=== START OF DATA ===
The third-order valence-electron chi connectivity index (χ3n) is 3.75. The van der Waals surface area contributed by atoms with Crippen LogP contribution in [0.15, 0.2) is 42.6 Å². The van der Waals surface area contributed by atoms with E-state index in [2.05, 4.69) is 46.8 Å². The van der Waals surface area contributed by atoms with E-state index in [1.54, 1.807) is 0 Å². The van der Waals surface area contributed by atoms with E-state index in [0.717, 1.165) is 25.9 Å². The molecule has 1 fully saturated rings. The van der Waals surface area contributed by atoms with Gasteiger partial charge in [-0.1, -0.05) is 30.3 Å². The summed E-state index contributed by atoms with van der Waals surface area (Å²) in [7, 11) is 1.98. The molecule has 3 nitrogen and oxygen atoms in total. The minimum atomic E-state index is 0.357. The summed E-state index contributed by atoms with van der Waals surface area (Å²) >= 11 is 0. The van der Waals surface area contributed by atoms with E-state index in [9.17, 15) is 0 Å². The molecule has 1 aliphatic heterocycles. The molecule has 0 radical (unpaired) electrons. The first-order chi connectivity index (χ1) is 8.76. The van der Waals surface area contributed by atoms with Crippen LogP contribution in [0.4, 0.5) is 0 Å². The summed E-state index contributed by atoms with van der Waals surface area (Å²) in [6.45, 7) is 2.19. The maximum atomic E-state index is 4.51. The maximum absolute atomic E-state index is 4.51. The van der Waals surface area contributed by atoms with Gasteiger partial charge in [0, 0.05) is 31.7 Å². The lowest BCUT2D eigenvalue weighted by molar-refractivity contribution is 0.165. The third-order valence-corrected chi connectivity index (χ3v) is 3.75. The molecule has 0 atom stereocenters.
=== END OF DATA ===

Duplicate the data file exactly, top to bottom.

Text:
The third-order valence-electron chi connectivity index (χ3n) is 3.75. The van der Waals surface area contributed by atoms with Crippen LogP contribution in [0.15, 0.2) is 42.6 Å². The van der Waals surface area contributed by atoms with E-state index in [2.05, 4.69) is 46.8 Å². The van der Waals surface area contributed by atoms with E-state index in [1.54, 1.807) is 0 Å². The van der Waals surface area contributed by atoms with E-state index in [0.717, 1.165) is 25.9 Å². The molecule has 1 fully saturated rings. The van der Waals surface area contributed by atoms with Gasteiger partial charge in [-0.1, -0.05) is 30.3 Å². The summed E-state index contributed by atoms with van der Waals surface area (Å²) in [7, 11) is 1.98. The molecule has 3 nitrogen and oxygen atoms in total. The minimum atomic E-state index is 0.357. The summed E-state index contributed by atoms with van der Waals surface area (Å²) >= 11 is 0. The van der Waals surface area contributed by atoms with E-state index in [9.17, 15) is 0 Å². The molecule has 1 aliphatic heterocycles. The molecule has 0 radical (unpaired) electrons. The first-order chi connectivity index (χ1) is 8.76. The van der Waals surface area contributed by atoms with Crippen LogP contribution in [0.4, 0.5) is 0 Å². The summed E-state index contributed by atoms with van der Waals surface area (Å²) in [6.45, 7) is 2.19. The maximum atomic E-state index is 4.51. The maximum absolute atomic E-state index is 4.51. The van der Waals surface area contributed by atoms with Gasteiger partial charge in [0, 0.05) is 31.7 Å². The lowest BCUT2D eigenvalue weighted by molar-refractivity contribution is 0.165. The third-order valence-corrected chi connectivity index (χ3v) is 3.75. The molecule has 0 atom stereocenters.